Real estate data from Homes.com revealed Turkey and Greece as two of the most economical markets for owning a 2nd home. Analysts scoured variables from 36 developed (OECD) countries calculating the best places to get a choice home for the least money. I found the analyst's data to be a bit deceiving. Here's another look at what we perceive as value and affordability.
The data showed Turkey as the most affordable country for 2nd home buyers, with an average cost of $69 per square foot. Mexico placed second for affordability, with $90.10 per square foot. Russia and Latvia placed 3rd and 4th, and Greece came in 5th with an average cost per square foot of $149 dollars. Naturally, Switzerland was the costliest place for a 2nd home, with an average cost of $967 dollars per square foot.
In order to demonstrate the affordability of world properties, Homes.com factored in the cost per square foot of homes with median annual household income in each, and then applying a 3x salary multiplier to determine affordability. However, this formula is a bit overbalanced since living in places like Turkey or Greece is far cheaper than in the United States or Central European countries. Homes.com seems to have used local average incomes to determine affordability, rather than factoring in the average American's income.
To make my point, let's say the average income is $60,000 annually. In Greece, for instance, the average adjusted income is only about $17,000 per annum. Depending on what your idea of the perfect 2nd home is, and how long you intend to stay in the home, Greece represents a substantial value compared to anywhere in the U.S. The Homes.com report leans toward the "value" of home ownership in America, but affordability wise somebody making on a U.S. pension from a good company is better off staying in Greece, for several reasons. Factoring in relative security, Greece is a far better choice than either Latvia, Russia, or Turkey, and this is especially true here on Crete where I live. But let's just look at income, cost of living, and the media cost of a sample property.
Let's say your idea of a retirement or vacation home is a village house a few kilometers from the sea. The average cost of such a home across Greece is in between $57,000 and $230,000 dollars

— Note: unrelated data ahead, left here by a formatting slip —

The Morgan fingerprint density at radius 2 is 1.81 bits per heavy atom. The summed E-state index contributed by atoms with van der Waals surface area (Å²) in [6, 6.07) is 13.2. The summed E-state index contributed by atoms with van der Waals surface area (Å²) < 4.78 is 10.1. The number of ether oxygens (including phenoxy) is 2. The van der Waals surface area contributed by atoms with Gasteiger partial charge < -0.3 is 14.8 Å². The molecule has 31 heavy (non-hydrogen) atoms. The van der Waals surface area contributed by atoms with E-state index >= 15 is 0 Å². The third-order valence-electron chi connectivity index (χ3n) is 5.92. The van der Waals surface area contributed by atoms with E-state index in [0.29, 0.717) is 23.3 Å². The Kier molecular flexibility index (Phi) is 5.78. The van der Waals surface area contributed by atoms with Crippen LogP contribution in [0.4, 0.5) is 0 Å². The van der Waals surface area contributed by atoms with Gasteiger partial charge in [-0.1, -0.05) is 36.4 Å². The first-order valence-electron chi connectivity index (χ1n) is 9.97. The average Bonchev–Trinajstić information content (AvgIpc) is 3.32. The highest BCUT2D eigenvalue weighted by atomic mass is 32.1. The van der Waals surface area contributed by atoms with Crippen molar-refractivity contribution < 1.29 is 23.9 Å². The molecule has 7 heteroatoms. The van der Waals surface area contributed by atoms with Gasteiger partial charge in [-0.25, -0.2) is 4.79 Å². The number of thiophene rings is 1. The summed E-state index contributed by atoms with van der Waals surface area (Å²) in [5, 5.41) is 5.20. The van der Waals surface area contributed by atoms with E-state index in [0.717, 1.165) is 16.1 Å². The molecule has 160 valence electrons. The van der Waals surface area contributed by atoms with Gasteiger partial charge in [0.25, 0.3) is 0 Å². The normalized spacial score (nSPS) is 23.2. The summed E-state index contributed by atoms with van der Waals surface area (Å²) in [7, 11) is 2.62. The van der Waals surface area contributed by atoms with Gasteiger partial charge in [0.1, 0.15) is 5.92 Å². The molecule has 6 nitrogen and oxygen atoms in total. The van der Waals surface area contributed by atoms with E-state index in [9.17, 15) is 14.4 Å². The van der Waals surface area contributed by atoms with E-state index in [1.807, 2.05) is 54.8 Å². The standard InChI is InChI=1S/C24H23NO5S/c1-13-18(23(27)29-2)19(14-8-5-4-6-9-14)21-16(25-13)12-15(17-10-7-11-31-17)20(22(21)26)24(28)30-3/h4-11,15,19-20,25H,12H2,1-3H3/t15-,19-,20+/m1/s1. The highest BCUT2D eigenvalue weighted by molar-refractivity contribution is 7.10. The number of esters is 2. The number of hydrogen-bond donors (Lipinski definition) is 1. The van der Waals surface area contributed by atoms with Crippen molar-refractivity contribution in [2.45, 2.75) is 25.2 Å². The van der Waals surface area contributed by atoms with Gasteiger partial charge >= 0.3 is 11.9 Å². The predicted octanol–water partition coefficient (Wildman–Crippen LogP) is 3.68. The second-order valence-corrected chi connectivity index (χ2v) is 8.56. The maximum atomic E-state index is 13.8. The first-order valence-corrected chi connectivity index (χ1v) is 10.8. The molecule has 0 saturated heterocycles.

I assumed anyone moving to the land of the Minoans would want something a tad rustic but with all the conveniences. So, within 2 minutes on Rightmove I found this wonderful property in an area I actually am familiar with. I let the reader pan over the landscaping and the views of amazing Crete, and focus on the village Gavalohori.
Located at Cape Drapan in the Vamos municipality of the Apokoronas region, this quint village is named after the Gavalas family who lived here during the reign of the Venetians. It sits in a kind of lofty paradise within a couple of minutes of at least two of Europe's best beaches, and just outside famous Chania. The village has about 350 full-time residents, and the history of the place is amazing. The list of the house shown is $137,500 (€120,000 euro) for about 645 square feet situated on about a tenth of an acre.
Next, I tried to find a comparable area in the United States, and I chose Yorktown, VA since I had lived there in the past. In all honesty, I could not find a comparable property at all using Homes.com. The closest thing was a little cracker box, mostly garage, in a cul-de-sac for $204,000. So, I decided to look for other areas where there might be a comparable listing. Next, I tried James Island outside of my hometown of Charleston, SC.
Of course, my methods here are not as scientific as the Homes.com analysis. I guess my point is that there are exceptions to all these analyses. Anyone looking for economy in a 1st or 2nd home is well advised to burn a few hours of research. I spent 20 minutes, 15 of which was in trying to find a match to an overseas property, which should tell you something. In my opinion, American homebuyers are now "conditioned" to appreciate a different visual and a separate value. Most of the homes I looked at, now that I've lived in Europe for some time, seem like stick houses for the three little pigs. Our housing situation in America is about curb-appeal and square footage. We want 4 bathrooms in a 2 bedroom house and a garage big enough to park two Hum Vs. If you're looking for affordability to match your 2nd home fantasy, energy efficiency, and the fact coffee is delivered everywhere on Crete might matter.
Overall, the cost of living in the United States is 23.01% higher than in Greece. Rent, as a prime indicator, is 259.77% higher in American than in Greece (average data for all cities). In fairness, I should point out that some commodities are higher in Greece. For instance, a liter of fresh milk is about $1.64 in Greece compared to $84 cents in America. But, here on Crete, a slight alteration of lifestyle can turn a social security pension into a windfall. I know, because most of my income is from my SS.
Analysis is always tilted by the perspective of the scientists performing it. If you are looking for a 2nd home in America, you can certainly rationalize your way into that dream. But if you truly want that affordable vision of vacation paradise living, I sincerely recommend looking at markets like Costa Rica, Belize, Greece, and other relatively safe destinations where economics make sense.